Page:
Executors of De Yturbide v. United States
THIS was an appeal from the District Court of the United States for the northern district of California.
The facts of the case are stated in the opinion of the court.
It was argued by Mr. Blair for the appellants, and by Mr. Stanton for the United States.
Mr. Blair thus noticed the point upon which the case turned:
1. The District Court dismissed the appeal, on the ground that its own order, allowing the notice of appeal to be filed nunc pro tunc, was void.
I contend that this order was not invalid. The language of the statute, that 'the appeal shall be considered as dismissed' in case the notice is not filed as required, is directory merely. It prescribes a rule as to the time of filing a paper in the progress of a cause; and such rules are directory merely, and are never construed to prohibit the filing of the papers after the time limited, and before the adverse party has taken advantage of the omission.
O'Hara v. Nieury, 1 Sand. Sup. Ct., 655.
Cook v. Forrest, 18 Ill., 581.
Wood v. Fobes, 5 Cal., 62.
1 Barb., 478.
3 Rich., 60.
9 Alabama, 399.
1 Brevard, 203.
The suit was instituted, and notice given of its pendency to the United States, by filing the transcript from the record of the board of commissioners.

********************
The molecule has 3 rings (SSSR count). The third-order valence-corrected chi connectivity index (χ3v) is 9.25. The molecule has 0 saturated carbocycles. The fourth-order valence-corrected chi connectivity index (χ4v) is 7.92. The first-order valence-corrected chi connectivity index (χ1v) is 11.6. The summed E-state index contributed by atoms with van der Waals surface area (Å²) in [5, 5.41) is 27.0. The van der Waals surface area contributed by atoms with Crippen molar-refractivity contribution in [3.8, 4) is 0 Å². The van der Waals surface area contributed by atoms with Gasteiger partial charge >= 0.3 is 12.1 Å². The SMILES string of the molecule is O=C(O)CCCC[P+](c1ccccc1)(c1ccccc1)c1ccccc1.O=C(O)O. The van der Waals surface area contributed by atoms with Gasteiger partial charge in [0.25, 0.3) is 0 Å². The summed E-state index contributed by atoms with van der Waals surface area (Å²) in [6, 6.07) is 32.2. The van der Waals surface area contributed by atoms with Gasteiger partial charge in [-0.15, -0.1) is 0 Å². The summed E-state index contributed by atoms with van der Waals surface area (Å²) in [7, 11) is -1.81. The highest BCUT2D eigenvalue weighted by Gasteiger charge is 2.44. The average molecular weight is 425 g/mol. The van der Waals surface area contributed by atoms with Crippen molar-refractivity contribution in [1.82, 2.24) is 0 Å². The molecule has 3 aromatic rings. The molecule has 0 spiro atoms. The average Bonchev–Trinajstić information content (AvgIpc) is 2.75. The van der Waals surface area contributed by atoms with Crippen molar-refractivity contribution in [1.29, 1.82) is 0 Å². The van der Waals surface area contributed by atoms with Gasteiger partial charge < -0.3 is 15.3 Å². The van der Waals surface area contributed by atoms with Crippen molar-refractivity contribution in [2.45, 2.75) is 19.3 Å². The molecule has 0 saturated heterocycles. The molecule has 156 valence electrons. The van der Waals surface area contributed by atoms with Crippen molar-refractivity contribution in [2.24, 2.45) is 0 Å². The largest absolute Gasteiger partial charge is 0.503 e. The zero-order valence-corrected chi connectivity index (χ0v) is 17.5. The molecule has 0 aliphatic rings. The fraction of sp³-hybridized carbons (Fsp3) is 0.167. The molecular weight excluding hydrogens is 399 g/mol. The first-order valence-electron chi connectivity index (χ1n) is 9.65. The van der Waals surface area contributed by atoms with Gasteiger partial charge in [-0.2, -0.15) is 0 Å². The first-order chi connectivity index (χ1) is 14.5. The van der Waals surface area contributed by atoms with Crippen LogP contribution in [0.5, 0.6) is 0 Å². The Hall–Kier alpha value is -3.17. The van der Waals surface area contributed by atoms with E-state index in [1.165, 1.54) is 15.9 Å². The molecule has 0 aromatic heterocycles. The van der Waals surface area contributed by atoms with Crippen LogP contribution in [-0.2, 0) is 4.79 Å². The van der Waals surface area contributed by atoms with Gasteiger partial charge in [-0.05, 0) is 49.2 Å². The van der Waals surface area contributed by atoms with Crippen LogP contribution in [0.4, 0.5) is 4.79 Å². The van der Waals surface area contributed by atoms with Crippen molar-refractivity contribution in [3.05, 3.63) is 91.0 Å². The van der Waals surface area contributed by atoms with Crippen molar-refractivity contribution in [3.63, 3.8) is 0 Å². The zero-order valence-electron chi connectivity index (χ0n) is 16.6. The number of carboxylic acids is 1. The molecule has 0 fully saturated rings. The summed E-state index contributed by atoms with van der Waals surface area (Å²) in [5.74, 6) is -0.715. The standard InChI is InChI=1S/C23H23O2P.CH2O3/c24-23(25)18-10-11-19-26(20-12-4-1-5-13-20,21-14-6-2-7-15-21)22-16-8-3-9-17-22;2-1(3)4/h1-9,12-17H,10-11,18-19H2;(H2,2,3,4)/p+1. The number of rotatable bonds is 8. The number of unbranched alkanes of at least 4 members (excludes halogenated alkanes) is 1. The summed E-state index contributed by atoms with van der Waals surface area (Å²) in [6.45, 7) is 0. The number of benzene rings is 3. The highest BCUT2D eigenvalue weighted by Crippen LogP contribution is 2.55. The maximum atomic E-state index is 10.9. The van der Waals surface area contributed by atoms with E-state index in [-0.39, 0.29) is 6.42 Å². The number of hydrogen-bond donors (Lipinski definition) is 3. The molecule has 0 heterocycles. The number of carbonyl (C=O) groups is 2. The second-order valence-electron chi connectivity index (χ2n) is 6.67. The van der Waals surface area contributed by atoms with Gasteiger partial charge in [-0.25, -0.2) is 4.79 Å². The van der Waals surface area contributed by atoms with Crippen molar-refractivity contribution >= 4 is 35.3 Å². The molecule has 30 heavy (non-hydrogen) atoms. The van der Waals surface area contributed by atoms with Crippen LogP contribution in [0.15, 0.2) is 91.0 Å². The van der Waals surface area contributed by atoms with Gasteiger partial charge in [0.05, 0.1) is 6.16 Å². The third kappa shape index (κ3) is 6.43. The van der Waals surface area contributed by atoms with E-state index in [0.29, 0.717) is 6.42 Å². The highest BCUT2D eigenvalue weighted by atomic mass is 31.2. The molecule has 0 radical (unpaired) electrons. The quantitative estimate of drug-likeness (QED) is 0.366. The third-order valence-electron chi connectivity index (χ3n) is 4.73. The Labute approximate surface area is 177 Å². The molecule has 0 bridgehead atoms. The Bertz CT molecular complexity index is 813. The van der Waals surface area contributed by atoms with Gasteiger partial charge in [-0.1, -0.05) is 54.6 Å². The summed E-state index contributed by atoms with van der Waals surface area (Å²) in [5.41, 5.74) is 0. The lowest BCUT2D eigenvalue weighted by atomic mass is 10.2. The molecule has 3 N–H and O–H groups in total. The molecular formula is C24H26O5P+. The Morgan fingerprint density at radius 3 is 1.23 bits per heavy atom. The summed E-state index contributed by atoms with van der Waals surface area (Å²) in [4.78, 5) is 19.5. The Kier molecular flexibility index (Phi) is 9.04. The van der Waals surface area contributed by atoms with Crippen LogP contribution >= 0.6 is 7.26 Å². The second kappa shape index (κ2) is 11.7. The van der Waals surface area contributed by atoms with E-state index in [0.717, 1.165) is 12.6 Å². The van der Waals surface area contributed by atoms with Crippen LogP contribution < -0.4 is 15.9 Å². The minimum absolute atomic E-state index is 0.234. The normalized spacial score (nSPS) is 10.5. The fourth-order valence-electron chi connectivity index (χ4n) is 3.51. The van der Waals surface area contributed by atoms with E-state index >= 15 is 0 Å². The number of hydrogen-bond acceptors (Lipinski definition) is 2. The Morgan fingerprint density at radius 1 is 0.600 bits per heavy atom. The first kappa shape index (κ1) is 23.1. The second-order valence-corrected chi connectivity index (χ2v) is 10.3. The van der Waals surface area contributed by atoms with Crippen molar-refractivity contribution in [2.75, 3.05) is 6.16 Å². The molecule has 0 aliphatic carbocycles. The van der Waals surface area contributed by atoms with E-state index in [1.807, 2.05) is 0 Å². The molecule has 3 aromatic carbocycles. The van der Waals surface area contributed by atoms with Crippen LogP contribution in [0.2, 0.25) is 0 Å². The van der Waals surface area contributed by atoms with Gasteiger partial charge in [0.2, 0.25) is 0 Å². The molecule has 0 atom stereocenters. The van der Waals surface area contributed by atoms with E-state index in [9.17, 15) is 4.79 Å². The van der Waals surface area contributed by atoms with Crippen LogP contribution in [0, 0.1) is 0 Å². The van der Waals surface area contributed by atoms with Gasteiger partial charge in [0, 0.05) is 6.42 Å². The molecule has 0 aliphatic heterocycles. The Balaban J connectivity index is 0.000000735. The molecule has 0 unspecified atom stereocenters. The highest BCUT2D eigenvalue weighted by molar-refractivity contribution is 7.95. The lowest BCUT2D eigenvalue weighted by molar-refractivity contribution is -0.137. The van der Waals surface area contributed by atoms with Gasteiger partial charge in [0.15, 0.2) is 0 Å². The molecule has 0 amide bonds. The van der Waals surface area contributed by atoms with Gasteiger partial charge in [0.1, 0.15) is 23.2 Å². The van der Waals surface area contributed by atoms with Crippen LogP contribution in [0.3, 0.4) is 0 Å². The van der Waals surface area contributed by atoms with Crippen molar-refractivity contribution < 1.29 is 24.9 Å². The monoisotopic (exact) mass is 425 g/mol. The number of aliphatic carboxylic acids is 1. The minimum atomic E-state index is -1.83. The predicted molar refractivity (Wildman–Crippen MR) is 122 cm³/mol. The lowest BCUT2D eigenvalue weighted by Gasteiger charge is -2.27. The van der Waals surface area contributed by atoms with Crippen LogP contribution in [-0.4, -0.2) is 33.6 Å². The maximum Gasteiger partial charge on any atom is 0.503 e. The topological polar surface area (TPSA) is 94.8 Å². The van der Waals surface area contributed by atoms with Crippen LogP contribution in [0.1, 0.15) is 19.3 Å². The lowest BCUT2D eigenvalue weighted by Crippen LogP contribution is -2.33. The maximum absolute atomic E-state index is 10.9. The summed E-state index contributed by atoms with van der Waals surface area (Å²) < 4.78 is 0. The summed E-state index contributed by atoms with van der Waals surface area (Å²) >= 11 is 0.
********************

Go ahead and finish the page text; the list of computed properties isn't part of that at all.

United States v. Ritchie, 17 Howard, 334.
And in this case the United States was in default on this very point, it not appearing that the Attorney General has filed the notice in time.
The court, being thus possessed of a cause which it was required to dispose of on the principles of equity, was authorized to permit a proceeding required in the subsequent progress of the cause to be taken nunc pro tunc for good cause, and in aid of the ends of justice. That proceeding was altogether formal, and occasioned no surprise or injury to the adverse party; and it would be against the whole spirit of the act, which required the courts to deal with the rights of the claimants according to the principles of equity, as well as against the ordinary rules of practice, to hold that the order in relation to it was void.
Mr. Stanton contended that the act of Congress was peremptory, and admitted of no discretion in the court below.
Mr. Justice McLEAN delivered the opinion of the court.